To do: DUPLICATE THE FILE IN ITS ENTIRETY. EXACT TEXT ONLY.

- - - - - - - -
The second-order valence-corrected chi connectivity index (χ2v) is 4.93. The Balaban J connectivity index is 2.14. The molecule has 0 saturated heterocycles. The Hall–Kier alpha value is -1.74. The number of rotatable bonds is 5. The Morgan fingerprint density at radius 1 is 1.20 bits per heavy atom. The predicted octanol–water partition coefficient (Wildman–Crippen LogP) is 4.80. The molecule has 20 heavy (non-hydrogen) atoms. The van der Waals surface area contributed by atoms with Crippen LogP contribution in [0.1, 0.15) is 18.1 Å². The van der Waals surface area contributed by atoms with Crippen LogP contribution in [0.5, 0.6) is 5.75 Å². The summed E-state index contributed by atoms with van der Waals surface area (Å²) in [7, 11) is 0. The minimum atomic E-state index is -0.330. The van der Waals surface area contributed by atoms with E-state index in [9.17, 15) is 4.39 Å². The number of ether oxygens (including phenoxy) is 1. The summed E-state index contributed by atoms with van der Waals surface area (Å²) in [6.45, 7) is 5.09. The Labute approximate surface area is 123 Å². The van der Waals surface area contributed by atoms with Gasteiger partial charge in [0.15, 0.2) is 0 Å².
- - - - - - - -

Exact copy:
The second-order valence-corrected chi connectivity index (χ2v) is 4.93. The Balaban J connectivity index is 2.14. The molecule has 0 saturated heterocycles. The Hall–Kier alpha value is -1.74. The number of rotatable bonds is 5. The Morgan fingerprint density at radius 1 is 1.20 bits per heavy atom. The predicted octanol–water partition coefficient (Wildman–Crippen LogP) is 4.80. The molecule has 20 heavy (non-hydrogen) atoms. The van der Waals surface area contributed by atoms with Crippen LogP contribution in [0.1, 0.15) is 18.1 Å². The van der Waals surface area contributed by atoms with Crippen LogP contribution in [0.5, 0.6) is 5.75 Å². The summed E-state index contributed by atoms with van der Waals surface area (Å²) in [7, 11) is 0. The minimum atomic E-state index is -0.330. The van der Waals surface area contributed by atoms with E-state index in [9.17, 15) is 4.39 Å². The number of ether oxygens (including phenoxy) is 1. The summed E-state index contributed by atoms with van der Waals surface area (Å²) in [6.45, 7) is 5.09. The Labute approximate surface area is 123 Å². The van der Waals surface area contributed by atoms with Gasteiger partial charge in [0.15, 0.2) is 0 Å².